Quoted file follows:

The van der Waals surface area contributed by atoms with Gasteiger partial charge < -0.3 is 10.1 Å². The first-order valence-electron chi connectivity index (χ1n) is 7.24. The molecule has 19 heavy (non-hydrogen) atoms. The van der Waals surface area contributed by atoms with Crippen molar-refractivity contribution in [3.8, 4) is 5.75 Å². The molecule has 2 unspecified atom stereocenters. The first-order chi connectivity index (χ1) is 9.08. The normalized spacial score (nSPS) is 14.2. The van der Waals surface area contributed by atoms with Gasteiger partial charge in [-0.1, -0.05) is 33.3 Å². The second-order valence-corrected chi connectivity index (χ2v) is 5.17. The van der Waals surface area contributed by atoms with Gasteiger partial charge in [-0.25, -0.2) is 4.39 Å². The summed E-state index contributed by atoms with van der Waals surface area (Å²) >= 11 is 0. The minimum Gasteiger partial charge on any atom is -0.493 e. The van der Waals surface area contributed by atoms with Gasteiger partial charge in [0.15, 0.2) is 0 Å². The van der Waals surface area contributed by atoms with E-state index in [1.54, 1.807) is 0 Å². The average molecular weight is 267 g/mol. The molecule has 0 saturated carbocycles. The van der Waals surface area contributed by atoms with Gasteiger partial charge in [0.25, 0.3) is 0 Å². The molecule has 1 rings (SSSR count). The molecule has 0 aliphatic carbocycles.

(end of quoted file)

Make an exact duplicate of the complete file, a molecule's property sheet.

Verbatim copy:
The van der Waals surface area contributed by atoms with Gasteiger partial charge < -0.3 is 10.1 Å². The first-order valence-electron chi connectivity index (χ1n) is 7.24. The molecule has 19 heavy (non-hydrogen) atoms. The van der Waals surface area contributed by atoms with Crippen molar-refractivity contribution in [3.8, 4) is 5.75 Å². The molecule has 2 unspecified atom stereocenters. The first-order chi connectivity index (χ1) is 9.08. The normalized spacial score (nSPS) is 14.2. The van der Waals surface area contributed by atoms with Gasteiger partial charge in [-0.1, -0.05) is 33.3 Å². The second-order valence-corrected chi connectivity index (χ2v) is 5.17. The van der Waals surface area contributed by atoms with Gasteiger partial charge in [-0.25, -0.2) is 4.39 Å². The summed E-state index contributed by atoms with van der Waals surface area (Å²) >= 11 is 0. The minimum Gasteiger partial charge on any atom is -0.493 e. The van der Waals surface area contributed by atoms with Gasteiger partial charge in [0.15, 0.2) is 0 Å². The van der Waals surface area contributed by atoms with E-state index in [1.54, 1.807) is 0 Å². The average molecular weight is 267 g/mol. The molecule has 0 saturated carbocycles. The van der Waals surface area contributed by atoms with Gasteiger partial charge in [0.25, 0.3) is 0 Å². The molecule has 1 rings (SSSR count). The molecule has 0 aliphatic carbocycles.